The Principles of War Podcast
11 Flexibility in the Malaya Campaign
Malaya Podcast

11 – Flexibility in the Malaya Campaign

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We look at how the Japanese were able to use operational manoeuvre from the sea as a part of their approach to flexibility.  We look at their history of amphib operations and how they developed their capability.

We look at the Shanghai Incident and how the IJN demonstrated their already impressive amphib capability.

The Japanese are able to launch 3 independent landings to start the offensive in Malaya.

We look at the Battle of Kampar and how the Japanese assault bogged down and how they were able to respond to a change in the tactical situation.  BRIG Paris wanted a more offensive defence.  How did Kampar mask the limitations of the Allied forces?

We look at the performance of the British Battalion at Kampar, which differs markedly from that exhibited from a lot of the Allied forces.

How was LT COL Stewart was able to train a Battalion that was able to operate effectively in the jungle.  How did he do it?  Did he use Mission Command to manage for the difficulties created by jungle fighting.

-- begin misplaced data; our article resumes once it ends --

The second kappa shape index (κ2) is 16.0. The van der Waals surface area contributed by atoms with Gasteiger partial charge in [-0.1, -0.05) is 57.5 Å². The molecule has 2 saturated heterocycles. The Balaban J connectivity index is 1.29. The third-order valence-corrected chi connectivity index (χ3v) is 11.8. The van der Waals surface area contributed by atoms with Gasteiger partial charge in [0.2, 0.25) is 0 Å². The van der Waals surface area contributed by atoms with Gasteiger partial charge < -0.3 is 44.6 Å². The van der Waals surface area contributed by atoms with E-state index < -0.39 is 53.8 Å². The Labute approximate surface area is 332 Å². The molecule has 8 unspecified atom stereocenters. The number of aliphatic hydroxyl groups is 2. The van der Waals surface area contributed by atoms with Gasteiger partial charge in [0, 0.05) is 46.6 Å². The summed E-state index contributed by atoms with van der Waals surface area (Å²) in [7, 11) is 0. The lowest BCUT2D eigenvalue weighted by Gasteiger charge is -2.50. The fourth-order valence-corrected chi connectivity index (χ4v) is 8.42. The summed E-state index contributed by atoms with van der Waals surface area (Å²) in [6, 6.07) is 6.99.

What are the requirements for mission command and were they displayed within 8th Division.

Check out the show notes for the podcast for images and more details for this and other podcast episodes.

 

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2 comments

Dave Hall, MA, Asian Studies, CSU Long Beach June 29, 2018 at 10:23 am

Very interesting. The on-going readiness of the Japanese through continual campaigns made them more than ready to fight the Allies. The role of the Indian and Gurgha troops in the battle is appreciated. And the discussion of the take over of Shandong’s Qingdao after WWI as practice for later use in WWII was exceptional.

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Janice Skilton June 29, 2018 at 10:40 am

Lt Col Stewart trained the 2nd Bn Argylls in jungle warfare through out 1941.
Stewart believed the Japanese attack would be overland an not via the sea.
He repetivly trained the Argylls to be the fittest of all regiments and earned them the name of ‘Jungle Beasts’.
Life Magazine photographed their river training along with

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